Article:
Reducing Christmas Stress

by Ellie Kay

The "most wonderful time of the year" is supposed to be a time of building family traditions. But somehow "peace on earth" morphs into "rush in the city" when holiday pressures rob us of cheer. The two top reasons for stress at Thanksgiving and Christmas:

  1. Over-spending/money issues
  2. Lack of organization

If you start now, you can de-stress the holidays with this simple checklist that I created for my household.

October

  • Jot notes for the annual Christmas letter.

  • Purchase Christmas cards or select a family photo and order photo greeting cards.

  • Make a gift list, and check it twice. Substitute baked goods for purchased presents whenever possible. Consider giving a free subscription to Thriving Family magazine.

  • Set a budget for the family and stick to it!

  • Help family members set realistic budgets that do not contribute to credit card debt.

  • Shop for bargain, clearance and price-reduced gifts.

  • Begin making handmade presents.

November

  • Order return labels for Christmas cards or print them on your computer.

  • Generate Christmas card list (remove names that haven't responded in two years); print mailing address labels for sending cards.

  • Establish family traditions.

  • Write, copy, personalize and stuff holiday letter.

  • Purchase, wrap and prepare presents for mailing.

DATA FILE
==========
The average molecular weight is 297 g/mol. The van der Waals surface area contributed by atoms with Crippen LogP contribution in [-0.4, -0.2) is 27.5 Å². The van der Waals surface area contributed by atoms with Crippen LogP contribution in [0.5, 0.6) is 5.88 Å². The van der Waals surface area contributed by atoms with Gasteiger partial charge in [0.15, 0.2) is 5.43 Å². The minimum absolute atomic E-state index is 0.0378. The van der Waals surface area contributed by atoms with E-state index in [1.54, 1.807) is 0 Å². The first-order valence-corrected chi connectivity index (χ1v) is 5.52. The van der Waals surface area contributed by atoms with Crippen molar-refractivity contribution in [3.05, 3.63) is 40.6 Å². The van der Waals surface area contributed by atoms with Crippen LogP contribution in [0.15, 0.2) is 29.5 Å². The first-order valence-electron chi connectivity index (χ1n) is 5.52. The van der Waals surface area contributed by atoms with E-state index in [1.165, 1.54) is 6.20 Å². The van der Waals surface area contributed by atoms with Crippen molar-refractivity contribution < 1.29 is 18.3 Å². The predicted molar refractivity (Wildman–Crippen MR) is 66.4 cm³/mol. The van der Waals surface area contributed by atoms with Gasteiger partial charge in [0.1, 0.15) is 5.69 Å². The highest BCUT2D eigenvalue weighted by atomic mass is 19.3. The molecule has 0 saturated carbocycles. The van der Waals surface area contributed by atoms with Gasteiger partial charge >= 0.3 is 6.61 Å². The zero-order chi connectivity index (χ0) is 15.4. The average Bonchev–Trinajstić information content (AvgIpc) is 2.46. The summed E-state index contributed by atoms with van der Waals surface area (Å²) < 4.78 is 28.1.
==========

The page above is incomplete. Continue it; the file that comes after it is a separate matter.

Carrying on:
• Place postage stamps on cards to mail Dec. 1.

  • Shop food values for holiday baking.

  • Strategize one of the biggest shopping days of the year, post-Thanksgiving Friday. Look at sales ads in the Thanksgiving Day newspaper, note the store's opening time, list sales on gifts you want to buy, map the stores you'll visit, select a shopping buddy to go with you, purchase discounted gift wrap, pray for wisdom while shopping and avoid impulse buys.

December

  • Schedule holiday party baby sitters early in the month.

  • Mail out-of-town gifts by Dec. 5.

  • Take small children to shop at the dollar store.

  • Organize, prebake and freeze holiday baking.

  • Wrap and label presents to put under the tree.

  • Check items off your list so you don't overbuy.

  • Complete shopping by Dec. 15 and stick to your list!

  • Budget post-Christmas sales: nonperishable teacher gifts and wrapping paper, cards and decorations for next year.

Ellie Kay is the best-selling author of over 14 books.

This article first appeared in the Early Stages edition of the November 2003 issue of the Focus on Your Child newsletters. Copyright © 2003 Ellie Kay. Used by permission. ThrivingFamily.com.


free-button-subscribe

Did you enjoy this article? Read more like it.
Subscribe to Thriving Family magazine!

Favorites

Garage Sale Money Smarts

Garage Sale Money Smarts

Priceless lessons from a thrifty pastime

Does Your Mothering Make a Difference?

Does Your Mothering Make a Difference?

Your influence will endure

How Fighting Can Help Your Marriage

How Fighting Can Help Your Marriage

Approaching conflict with an open heart

Book Reviews for Parents

Book Reviews for Parents

Read our teen and tween book reviews for parents.

Thriving Family Archives

Thriving Family Archives

Articles from the magazine and the website

How God's Design Reveals His Best for You

read more >>

Men of God who made history

read more >>